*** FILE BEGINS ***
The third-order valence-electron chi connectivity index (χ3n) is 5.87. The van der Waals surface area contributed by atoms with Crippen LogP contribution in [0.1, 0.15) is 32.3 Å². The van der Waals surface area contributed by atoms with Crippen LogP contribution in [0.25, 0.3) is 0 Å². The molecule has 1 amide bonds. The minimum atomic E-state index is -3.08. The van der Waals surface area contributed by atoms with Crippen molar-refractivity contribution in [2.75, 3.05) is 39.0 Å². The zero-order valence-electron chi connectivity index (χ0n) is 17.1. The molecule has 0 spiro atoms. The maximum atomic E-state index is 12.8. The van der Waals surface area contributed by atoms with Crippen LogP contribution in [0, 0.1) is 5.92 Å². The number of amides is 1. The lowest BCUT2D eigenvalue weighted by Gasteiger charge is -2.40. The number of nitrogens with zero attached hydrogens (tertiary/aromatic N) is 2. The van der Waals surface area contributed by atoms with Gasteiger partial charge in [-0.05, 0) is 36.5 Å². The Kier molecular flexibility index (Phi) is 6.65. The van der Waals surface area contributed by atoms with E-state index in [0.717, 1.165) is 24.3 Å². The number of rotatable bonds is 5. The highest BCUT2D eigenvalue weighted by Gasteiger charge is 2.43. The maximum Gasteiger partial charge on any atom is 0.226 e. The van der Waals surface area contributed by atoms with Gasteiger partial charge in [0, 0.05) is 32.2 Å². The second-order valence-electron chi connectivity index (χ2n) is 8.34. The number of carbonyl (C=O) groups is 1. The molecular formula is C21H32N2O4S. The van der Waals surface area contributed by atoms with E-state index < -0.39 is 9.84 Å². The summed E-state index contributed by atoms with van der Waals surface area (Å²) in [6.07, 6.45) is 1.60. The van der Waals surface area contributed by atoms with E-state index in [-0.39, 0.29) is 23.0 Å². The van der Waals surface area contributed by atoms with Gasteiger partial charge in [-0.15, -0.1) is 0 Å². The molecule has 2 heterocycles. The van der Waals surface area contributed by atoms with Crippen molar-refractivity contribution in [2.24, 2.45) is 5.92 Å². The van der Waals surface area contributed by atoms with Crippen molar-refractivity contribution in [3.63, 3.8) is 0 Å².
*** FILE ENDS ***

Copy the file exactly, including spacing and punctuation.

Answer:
The third-order valence-electron chi connectivity index (χ3n) is 5.87. The van der Waals surface area contributed by atoms with Crippen LogP contribution in [0.1, 0.15) is 32.3 Å². The van der Waals surface area contributed by atoms with Crippen LogP contribution in [0.25, 0.3) is 0 Å². The molecule has 1 amide bonds. The minimum atomic E-state index is -3.08. The van der Waals surface area contributed by atoms with Crippen molar-refractivity contribution in [2.75, 3.05) is 39.0 Å². The zero-order valence-electron chi connectivity index (χ0n) is 17.1. The molecule has 0 spiro atoms. The maximum atomic E-state index is 12.8. The van der Waals surface area contributed by atoms with Crippen LogP contribution in [0, 0.1) is 5.92 Å². The number of amides is 1. The lowest BCUT2D eigenvalue weighted by Gasteiger charge is -2.40. The number of nitrogens with zero attached hydrogens (tertiary/aromatic N) is 2. The van der Waals surface area contributed by atoms with Gasteiger partial charge in [-0.05, 0) is 36.5 Å². The Kier molecular flexibility index (Phi) is 6.65. The van der Waals surface area contributed by atoms with E-state index in [0.717, 1.165) is 24.3 Å². The number of rotatable bonds is 5. The highest BCUT2D eigenvalue weighted by Gasteiger charge is 2.43. The maximum Gasteiger partial charge on any atom is 0.226 e. The van der Waals surface area contributed by atoms with Gasteiger partial charge in [0, 0.05) is 32.2 Å². The second-order valence-electron chi connectivity index (χ2n) is 8.34. The number of carbonyl (C=O) groups is 1. The molecular formula is C21H32N2O4S. The van der Waals surface area contributed by atoms with E-state index < -0.39 is 9.84 Å². The summed E-state index contributed by atoms with van der Waals surface area (Å²) in [6.07, 6.45) is 1.60. The van der Waals surface area contributed by atoms with E-state index in [-0.39, 0.29) is 23.0 Å². The van der Waals surface area contributed by atoms with Gasteiger partial charge in [-0.15, -0.1) is 0 Å². The molecule has 2 heterocycles. The van der Waals surface area contributed by atoms with Crippen molar-refractivity contribution in [2.24, 2.45) is 5.92 Å². The van der Waals surface area contributed by atoms with Crippen molar-refractivity contribution in [3.63, 3.8) is 0 Å².